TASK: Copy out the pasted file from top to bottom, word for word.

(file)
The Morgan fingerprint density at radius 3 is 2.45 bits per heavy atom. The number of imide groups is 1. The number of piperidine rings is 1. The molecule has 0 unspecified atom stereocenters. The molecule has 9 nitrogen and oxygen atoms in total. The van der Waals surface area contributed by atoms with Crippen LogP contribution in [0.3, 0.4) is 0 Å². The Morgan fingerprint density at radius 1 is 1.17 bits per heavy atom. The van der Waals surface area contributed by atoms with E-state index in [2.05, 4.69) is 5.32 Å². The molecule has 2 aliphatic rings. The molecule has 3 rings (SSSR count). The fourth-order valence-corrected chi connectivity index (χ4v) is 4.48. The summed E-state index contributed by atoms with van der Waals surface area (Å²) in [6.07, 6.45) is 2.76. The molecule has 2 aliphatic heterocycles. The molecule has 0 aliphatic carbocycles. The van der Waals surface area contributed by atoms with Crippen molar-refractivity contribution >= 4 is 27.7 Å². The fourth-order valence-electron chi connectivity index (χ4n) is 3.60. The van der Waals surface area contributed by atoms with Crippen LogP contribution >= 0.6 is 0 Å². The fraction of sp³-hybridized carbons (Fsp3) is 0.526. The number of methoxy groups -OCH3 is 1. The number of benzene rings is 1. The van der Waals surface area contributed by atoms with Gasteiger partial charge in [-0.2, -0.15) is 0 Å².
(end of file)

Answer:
The Morgan fingerprint density at radius 3 is 2.45 bits per heavy atom. The number of imide groups is 1. The number of piperidine rings is 1. The molecule has 0 unspecified atom stereocenters. The molecule has 9 nitrogen and oxygen atoms in total. The van der Waals surface area contributed by atoms with Crippen LogP contribution in [0.3, 0.4) is 0 Å². The Morgan fingerprint density at radius 1 is 1.17 bits per heavy atom. The van der Waals surface area contributed by atoms with E-state index in [2.05, 4.69) is 5.32 Å². The molecule has 2 aliphatic rings. The molecule has 3 rings (SSSR count). The fourth-order valence-corrected chi connectivity index (χ4v) is 4.48. The summed E-state index contributed by atoms with van der Waals surface area (Å²) in [6.07, 6.45) is 2.76. The molecule has 2 aliphatic heterocycles. The molecule has 0 aliphatic carbocycles. The van der Waals surface area contributed by atoms with Crippen molar-refractivity contribution >= 4 is 27.7 Å². The fourth-order valence-electron chi connectivity index (χ4n) is 3.60. The van der Waals surface area contributed by atoms with Crippen LogP contribution >= 0.6 is 0 Å². The fraction of sp³-hybridized carbons (Fsp3) is 0.526. The number of methoxy groups -OCH3 is 1. The number of benzene rings is 1. The van der Waals surface area contributed by atoms with Gasteiger partial charge in [-0.2, -0.15) is 0 Å².